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Josè González. The acoustics of two worlds.

Josè González. The acoustics of two worlds.

| Alma Marlia

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The Swedish singer-songwriter and guitarist of Argentinian ancestry Josè González participated to the Percuotere la Mente festival last August 3rd in Rimini. González’s style is one of the most recognisable of the indie-rock scene, thanks to that acoustic sound that characterises his albums, including his latest Local Valley, where the melodies get enriched by lyrics sang in English, Swedish and for the first time in Argentinian Spanish, the language of his parents. Very different roots and cultures, the Argentinian and the Spanish one, that meet up in the music of this mindful and passionate artist we got to know better thought this interview.


On August 3rd, you took part to Percuotere la Mente 2022, a festival in Rimini with a tradition of hosting artists that pick people’s mind (note: Percuotere la Mente can be loosely translated as “Shaking the Mind”). Is there any particular reason that made you accept to take part to this festival, maybe related to the meaning of the festival name? 

Didn’t know about the meaning, but now that I know I’m glad they invited me! The last couple of records I’ve been aiming at writing lyrics that make people think differently – if they want :)”


What would “shaking the mind” mean to you? 

I guess exposing yourself to new ideas or perspectives and allowing yourself to think differently.”


Have you any expectation by playing in Italy, in front of an Italian crowd?

“Not that different to other summer crowds. But I am very excited though to play in Italy since I haven’t played that often compared to other European countries.”


You were born in Sweden, but to Argentine parents who left their homeland as political activists. What did it mean to you to grow up in a Swedish mindset and at the same time live the cultural and social background of your family​? 

“I’ve felt like it’s been great to have a mixed background and since I’ve lived in Gothenburg Sweden all my life I feel more Swedish than anything else. When I’m in Argentina I feel like a visitor but I’m sure that would change if I only spent more time there. I have a slight Mendozinian accent with some words that were popular in the 70’s.”


Has your music been affected from this and if so, how?

I think my music has been affected by many things, some deliberate and some without thinking. I studied Spanish classical guitar, I learnt to sing and play through Beatles and bossa nova. And when I started to write my own songs I was heavily influenced by Silvio Rodriguez from Cuba. Around the time when I was collecting songs for my first album I was into singer-songwriter artists from UK and US – music that I listened to with my friends. So the songs were influenced by many styles and I wanted the album to be different from the other artists that were popular in Sweden at the time. I think my varied background helped me find my own mosaic style.”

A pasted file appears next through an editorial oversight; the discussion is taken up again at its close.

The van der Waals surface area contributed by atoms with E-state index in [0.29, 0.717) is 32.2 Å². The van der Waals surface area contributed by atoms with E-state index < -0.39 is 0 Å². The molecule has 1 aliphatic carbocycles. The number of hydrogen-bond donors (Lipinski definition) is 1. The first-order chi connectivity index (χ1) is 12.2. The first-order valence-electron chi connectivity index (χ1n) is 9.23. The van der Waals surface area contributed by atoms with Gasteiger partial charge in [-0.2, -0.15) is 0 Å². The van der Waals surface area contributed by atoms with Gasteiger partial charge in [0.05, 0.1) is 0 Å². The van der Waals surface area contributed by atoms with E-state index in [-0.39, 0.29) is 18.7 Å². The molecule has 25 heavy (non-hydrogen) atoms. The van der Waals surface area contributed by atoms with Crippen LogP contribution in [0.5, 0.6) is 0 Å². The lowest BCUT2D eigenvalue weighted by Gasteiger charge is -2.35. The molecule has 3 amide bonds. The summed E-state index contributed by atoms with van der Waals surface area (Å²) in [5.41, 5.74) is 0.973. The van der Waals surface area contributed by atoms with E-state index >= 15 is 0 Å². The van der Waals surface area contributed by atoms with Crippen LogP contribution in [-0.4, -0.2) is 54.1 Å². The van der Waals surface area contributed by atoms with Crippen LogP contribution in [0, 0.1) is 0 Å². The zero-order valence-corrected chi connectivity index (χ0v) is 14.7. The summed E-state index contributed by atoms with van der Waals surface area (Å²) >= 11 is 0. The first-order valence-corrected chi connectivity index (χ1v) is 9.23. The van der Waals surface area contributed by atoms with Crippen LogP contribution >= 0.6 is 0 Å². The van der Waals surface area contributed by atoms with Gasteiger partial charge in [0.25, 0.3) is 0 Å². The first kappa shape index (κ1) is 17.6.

What, in your opinion, should be the role of the artist during these times of wars, economic crises, and quite often super fast and superficial social interactions?

The role of the artist and art in general is to be whatever the artist want it to be. There’s always room for different aims and ambitions. Some can be aesthetically pleasing and some the opposite. Some can be political and some simply out for mindless entertainment. Maybe the only thing to have in mind is how an artist uses their platform. The bigger the platform the more responsibility to not disinform or to stir hatred.”


You play your guitar using fingerpicking, a style that is no longer widespread, while many musicians use more digital sounds every day. Do you think that in the future music will be more and more synthetic?

I don’t have clue of how the future will be. It’s been really fun to hear AI write Bach and Beatles and I look forward to see ABBA avatars but I’m a fan of the artisanal aspect of hearing and seeing people play acoustic instruments. I’m sure future AI’s and virtual experiences can take any kind of taste into account in the long future though.”


In Local Valley, your latest project released in 2021, you sing some songs in Argentinian Spanish-– the language of your parents – for the first time. Why did you decide to do so?

I tried with my previous album but got stuck and switched to English. This time not so – it actually felt easy and fun! Maybe my ambition to impress my kids helped me.”


Let’s talk about Visions, one of the songs from Local Valley. Towards the end of the song you say “No, we can’t know for sure what’s next /But that we’re in this together/We are here together “, as if to reassure the listener that even if the future is uncertain, being united will give us the strength to overcome it. Where does this reflection of yours  come from?

I seldom think my own thoughts. I try to lean on better and more informed thinkers. There’s a couple of places where I find interesting thinkers: The Long Now, and the Effective Altruism community. They point toward challenges that need global collective action and collaboration: Ecological Crisis, Nuclear Weapons, Synthetic Biology, Misaligned Artificial Intelligence. But they also point toward the amazing things we have accomplished and can accomplish in possible futures. Resting on a humanist outlook I’m also thinking that we can’t rely on anything else than this life we have – after birth and before death.”


Local Valley is a look at the world filtered by love, art and reason. What is love for you?

“Just an evolutionary by product of electro-chemical firing of neurons to copy our genes. No, just kidding ;)”


Alma Marlia
Editing and translation: Francesca Garattoni